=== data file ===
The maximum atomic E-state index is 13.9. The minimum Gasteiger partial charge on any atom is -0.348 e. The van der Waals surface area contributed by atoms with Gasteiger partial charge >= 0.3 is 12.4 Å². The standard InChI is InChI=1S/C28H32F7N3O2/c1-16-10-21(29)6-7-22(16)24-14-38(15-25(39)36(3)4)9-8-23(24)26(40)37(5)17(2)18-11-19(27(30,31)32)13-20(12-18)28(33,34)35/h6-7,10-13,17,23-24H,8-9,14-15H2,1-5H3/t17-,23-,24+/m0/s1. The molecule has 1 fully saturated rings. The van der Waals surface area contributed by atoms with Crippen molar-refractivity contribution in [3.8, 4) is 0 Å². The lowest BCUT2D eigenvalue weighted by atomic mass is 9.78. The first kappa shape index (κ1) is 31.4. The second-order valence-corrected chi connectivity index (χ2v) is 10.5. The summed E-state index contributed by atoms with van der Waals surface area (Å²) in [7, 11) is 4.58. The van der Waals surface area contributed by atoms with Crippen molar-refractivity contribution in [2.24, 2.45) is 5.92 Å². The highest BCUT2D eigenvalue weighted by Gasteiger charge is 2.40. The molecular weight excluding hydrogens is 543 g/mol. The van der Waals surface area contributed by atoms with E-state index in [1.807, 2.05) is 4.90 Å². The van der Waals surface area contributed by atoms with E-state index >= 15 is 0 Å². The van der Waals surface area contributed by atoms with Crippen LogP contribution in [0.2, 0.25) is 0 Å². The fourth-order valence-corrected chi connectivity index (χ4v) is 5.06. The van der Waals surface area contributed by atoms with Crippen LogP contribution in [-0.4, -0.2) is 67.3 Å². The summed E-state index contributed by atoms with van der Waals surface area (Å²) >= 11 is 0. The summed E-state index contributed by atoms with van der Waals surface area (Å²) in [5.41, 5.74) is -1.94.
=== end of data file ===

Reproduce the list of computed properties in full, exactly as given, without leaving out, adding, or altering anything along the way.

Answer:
The maximum atomic E-state index is 13.9. The minimum Gasteiger partial charge on any atom is -0.348 e. The van der Waals surface area contributed by atoms with Gasteiger partial charge >= 0.3 is 12.4 Å². The standard InChI is InChI=1S/C28H32F7N3O2/c1-16-10-21(29)6-7-22(16)24-14-38(15-25(39)36(3)4)9-8-23(24)26(40)37(5)17(2)18-11-19(27(30,31)32)13-20(12-18)28(33,34)35/h6-7,10-13,17,23-24H,8-9,14-15H2,1-5H3/t17-,23-,24+/m0/s1. The molecule has 1 fully saturated rings. The van der Waals surface area contributed by atoms with Crippen molar-refractivity contribution in [3.8, 4) is 0 Å². The lowest BCUT2D eigenvalue weighted by atomic mass is 9.78. The first kappa shape index (κ1) is 31.4. The second-order valence-corrected chi connectivity index (χ2v) is 10.5. The summed E-state index contributed by atoms with van der Waals surface area (Å²) in [7, 11) is 4.58. The van der Waals surface area contributed by atoms with Crippen molar-refractivity contribution in [2.24, 2.45) is 5.92 Å². The highest BCUT2D eigenvalue weighted by Gasteiger charge is 2.40. The molecular weight excluding hydrogens is 543 g/mol. The van der Waals surface area contributed by atoms with E-state index in [1.807, 2.05) is 4.90 Å². The van der Waals surface area contributed by atoms with E-state index >= 15 is 0 Å². The van der Waals surface area contributed by atoms with Crippen LogP contribution in [0.2, 0.25) is 0 Å². The fourth-order valence-corrected chi connectivity index (χ4v) is 5.06. The van der Waals surface area contributed by atoms with Crippen LogP contribution in [-0.4, -0.2) is 67.3 Å². The summed E-state index contributed by atoms with van der Waals surface area (Å²) >= 11 is 0. The summed E-state index contributed by atoms with van der Waals surface area (Å²) in [5.41, 5.74) is -1.94.